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Discrepancy in Taiwanese psychiatrists’ preferences for long-acting injectable antipsychotics across facilities: a nationwide questionnaire survey

Authors Liu CH, Tsai PH, Chen CY

Received 18 October 2017

Accepted for publication 5 January 2018

Published 1 February 2018 Volume 2018:14 Pages 429—433


Checked for plagiarism Yes

Review by Single anonymous peer review

Peer reviewer comments 2

Editor who approved publication: Professor Wai Kwong Tang

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Chun-Hao Liu,1,2 Po-Hsin Tsai,2,3 Ching-Yen Chen2,3

1Department of Psychiatry, Chang Gung Memorial Hospital at Linkou, Taoyuan, 2College of Medicine, Chang Gung University, Taoyuan, 3Department of Psychiatry, Chang Gung Memorial Hospital at Keelung, Keelung, Taiwan

Background: Although many studies have discussed psychiatrists’ attitudes toward long-acting injectable antipsychotics (LAIs), no previous study has focused on differences in preference based on the facilities in which the psychiatrists practiced.
Materials and methods: A pilot survey was conducted in a medical center in northern Taiwan, and a questionnaire was then distributed at the annual conference of the Taiwanese Society of Psychiatry in 2013. The questionnaire included general demographic data and preferences for the use of LAIs in different situations.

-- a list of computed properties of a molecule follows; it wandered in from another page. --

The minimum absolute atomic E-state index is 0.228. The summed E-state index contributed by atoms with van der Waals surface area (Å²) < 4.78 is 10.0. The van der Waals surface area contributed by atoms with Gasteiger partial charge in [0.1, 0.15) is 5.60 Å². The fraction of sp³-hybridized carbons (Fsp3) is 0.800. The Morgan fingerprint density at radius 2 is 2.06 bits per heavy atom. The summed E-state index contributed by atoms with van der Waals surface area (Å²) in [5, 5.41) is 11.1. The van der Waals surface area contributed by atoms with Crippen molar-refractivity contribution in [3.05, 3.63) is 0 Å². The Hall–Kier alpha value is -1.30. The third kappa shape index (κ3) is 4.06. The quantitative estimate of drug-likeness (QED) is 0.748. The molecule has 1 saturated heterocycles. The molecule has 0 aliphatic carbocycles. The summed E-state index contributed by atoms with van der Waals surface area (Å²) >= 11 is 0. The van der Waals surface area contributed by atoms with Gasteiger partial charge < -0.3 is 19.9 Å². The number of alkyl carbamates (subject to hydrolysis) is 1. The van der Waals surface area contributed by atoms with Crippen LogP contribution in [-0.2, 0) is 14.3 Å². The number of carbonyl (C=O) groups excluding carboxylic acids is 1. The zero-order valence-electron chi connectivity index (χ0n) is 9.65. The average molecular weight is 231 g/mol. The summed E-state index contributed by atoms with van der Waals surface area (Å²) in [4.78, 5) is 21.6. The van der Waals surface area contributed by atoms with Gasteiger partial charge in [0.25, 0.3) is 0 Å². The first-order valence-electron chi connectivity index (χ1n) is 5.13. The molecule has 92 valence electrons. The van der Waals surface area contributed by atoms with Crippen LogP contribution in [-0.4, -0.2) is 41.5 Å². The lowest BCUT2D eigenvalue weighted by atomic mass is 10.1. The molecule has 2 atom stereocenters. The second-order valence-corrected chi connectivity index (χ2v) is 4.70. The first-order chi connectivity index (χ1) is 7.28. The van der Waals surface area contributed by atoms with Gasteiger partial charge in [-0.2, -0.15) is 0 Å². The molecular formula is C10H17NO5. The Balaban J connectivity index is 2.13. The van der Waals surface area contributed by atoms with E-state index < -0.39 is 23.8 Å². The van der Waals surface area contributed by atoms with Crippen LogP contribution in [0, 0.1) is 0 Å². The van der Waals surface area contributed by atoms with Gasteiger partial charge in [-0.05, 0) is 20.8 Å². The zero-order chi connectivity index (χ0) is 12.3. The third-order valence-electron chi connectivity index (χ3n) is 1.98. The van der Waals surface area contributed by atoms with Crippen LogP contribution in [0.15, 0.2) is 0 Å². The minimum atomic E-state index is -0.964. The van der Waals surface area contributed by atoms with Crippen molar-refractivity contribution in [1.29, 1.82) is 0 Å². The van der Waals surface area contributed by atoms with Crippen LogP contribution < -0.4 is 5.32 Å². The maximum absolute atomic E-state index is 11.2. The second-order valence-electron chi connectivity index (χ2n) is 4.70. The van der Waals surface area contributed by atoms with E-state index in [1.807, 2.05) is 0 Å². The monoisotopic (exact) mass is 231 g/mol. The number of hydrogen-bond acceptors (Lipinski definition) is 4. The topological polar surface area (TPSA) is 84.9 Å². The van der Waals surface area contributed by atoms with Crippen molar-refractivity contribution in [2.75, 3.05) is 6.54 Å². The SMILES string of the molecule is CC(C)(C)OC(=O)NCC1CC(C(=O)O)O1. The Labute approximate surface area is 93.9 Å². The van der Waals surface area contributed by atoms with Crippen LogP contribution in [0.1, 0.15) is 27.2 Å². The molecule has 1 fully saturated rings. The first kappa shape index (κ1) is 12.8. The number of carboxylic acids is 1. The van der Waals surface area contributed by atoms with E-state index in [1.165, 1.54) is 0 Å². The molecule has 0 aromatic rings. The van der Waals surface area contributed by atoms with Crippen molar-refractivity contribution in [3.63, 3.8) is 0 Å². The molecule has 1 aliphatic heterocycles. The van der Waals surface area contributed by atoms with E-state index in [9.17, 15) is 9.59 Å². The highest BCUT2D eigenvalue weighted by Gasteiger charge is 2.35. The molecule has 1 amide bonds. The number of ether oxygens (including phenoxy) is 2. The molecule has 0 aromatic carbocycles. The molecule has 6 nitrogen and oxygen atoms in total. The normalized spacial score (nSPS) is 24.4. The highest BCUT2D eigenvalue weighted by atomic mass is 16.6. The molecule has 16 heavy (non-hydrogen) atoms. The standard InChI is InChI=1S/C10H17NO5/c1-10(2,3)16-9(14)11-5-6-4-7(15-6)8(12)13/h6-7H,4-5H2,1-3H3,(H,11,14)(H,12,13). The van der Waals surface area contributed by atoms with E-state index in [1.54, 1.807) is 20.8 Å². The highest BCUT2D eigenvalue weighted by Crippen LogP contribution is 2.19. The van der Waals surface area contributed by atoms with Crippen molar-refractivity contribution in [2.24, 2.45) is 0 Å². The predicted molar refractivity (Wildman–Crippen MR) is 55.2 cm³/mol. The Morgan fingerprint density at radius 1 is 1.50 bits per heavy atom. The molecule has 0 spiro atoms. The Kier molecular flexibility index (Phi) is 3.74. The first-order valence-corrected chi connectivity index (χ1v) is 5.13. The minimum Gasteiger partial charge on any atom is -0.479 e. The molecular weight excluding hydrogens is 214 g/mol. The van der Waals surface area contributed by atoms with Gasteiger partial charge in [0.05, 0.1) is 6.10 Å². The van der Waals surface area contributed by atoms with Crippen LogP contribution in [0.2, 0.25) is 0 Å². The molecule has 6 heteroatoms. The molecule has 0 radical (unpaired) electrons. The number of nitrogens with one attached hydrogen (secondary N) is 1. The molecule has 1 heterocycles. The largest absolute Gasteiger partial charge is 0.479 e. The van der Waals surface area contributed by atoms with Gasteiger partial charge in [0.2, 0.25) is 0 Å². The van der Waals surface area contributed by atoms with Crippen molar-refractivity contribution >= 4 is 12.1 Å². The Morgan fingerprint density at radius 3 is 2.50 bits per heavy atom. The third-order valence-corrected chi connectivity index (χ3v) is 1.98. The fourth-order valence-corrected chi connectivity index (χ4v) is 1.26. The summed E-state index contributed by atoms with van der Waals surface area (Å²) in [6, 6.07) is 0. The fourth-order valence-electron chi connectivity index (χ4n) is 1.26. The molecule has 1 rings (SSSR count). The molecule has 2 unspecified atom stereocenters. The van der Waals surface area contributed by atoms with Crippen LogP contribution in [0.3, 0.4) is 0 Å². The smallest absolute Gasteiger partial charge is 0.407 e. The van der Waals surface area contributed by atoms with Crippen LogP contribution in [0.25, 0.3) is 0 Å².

Results: A total of 142 psychiatrists were included in our study. Among them, 114 were male (80.3%), and most practiced in general hospitals (n=110, 77.5%). We found that general hospital psychiatrists were more likely to prescribe LAIs for patients in the acute stage and with positive symptoms than were psychiatric hospital psychiatrists. General hospital psychiatrists also tended to prescribe LAIs at every time point of the disease.
Conclusion: General hospital psychiatrists were more likely to prescribe LAIs than those in psychiatric hospitals. Knowing the factors affecting psychiatrists’ preferences may help us to develop a further study to explore “why” psychiatrists consider or do not consider LAIs in different facilities.

antipsychotic agents, general hospital, injections, psychiatric hospital